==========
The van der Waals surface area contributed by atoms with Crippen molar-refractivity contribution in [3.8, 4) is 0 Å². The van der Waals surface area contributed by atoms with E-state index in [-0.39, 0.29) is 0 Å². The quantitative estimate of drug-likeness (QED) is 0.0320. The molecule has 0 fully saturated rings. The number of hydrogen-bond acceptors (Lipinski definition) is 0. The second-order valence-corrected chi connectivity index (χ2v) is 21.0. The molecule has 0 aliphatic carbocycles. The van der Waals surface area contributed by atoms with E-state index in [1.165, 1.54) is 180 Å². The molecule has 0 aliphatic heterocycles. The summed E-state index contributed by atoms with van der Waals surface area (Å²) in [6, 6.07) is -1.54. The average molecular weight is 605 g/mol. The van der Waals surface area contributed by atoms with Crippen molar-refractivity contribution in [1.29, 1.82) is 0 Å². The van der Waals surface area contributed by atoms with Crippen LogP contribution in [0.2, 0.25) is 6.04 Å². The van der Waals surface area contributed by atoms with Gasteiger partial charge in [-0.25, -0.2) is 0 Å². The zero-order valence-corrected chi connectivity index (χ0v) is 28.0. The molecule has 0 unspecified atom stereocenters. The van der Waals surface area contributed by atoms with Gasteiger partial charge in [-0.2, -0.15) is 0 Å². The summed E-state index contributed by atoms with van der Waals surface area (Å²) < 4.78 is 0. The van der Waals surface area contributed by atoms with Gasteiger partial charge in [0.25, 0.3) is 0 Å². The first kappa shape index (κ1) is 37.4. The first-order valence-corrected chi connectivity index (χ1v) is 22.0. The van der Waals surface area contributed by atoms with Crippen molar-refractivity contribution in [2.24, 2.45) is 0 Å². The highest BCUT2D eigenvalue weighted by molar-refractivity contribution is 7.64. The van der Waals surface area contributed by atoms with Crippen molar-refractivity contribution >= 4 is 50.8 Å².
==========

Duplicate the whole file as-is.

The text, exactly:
The van der Waals surface area contributed by atoms with Crippen molar-refractivity contribution in [3.8, 4) is 0 Å². The van der Waals surface area contributed by atoms with E-state index in [-0.39, 0.29) is 0 Å². The quantitative estimate of drug-likeness (QED) is 0.0320. The molecule has 0 fully saturated rings. The number of hydrogen-bond acceptors (Lipinski definition) is 0. The second-order valence-corrected chi connectivity index (χ2v) is 21.0. The molecule has 0 aliphatic carbocycles. The van der Waals surface area contributed by atoms with E-state index in [1.165, 1.54) is 180 Å². The molecule has 0 aliphatic heterocycles. The summed E-state index contributed by atoms with van der Waals surface area (Å²) in [6, 6.07) is -1.54. The average molecular weight is 605 g/mol. The van der Waals surface area contributed by atoms with Crippen molar-refractivity contribution in [1.29, 1.82) is 0 Å². The van der Waals surface area contributed by atoms with Crippen LogP contribution in [0.2, 0.25) is 6.04 Å². The van der Waals surface area contributed by atoms with Gasteiger partial charge in [-0.25, -0.2) is 0 Å². The zero-order valence-corrected chi connectivity index (χ0v) is 28.0. The molecule has 0 unspecified atom stereocenters. The van der Waals surface area contributed by atoms with Gasteiger partial charge in [-0.2, -0.15) is 0 Å². The summed E-state index contributed by atoms with van der Waals surface area (Å²) < 4.78 is 0. The van der Waals surface area contributed by atoms with Gasteiger partial charge in [0.25, 0.3) is 0 Å². The first kappa shape index (κ1) is 37.4. The first-order valence-corrected chi connectivity index (χ1v) is 22.0. The van der Waals surface area contributed by atoms with Crippen molar-refractivity contribution in [2.24, 2.45) is 0 Å². The highest BCUT2D eigenvalue weighted by molar-refractivity contribution is 7.64. The van der Waals surface area contributed by atoms with Crippen molar-refractivity contribution >= 4 is 50.8 Å².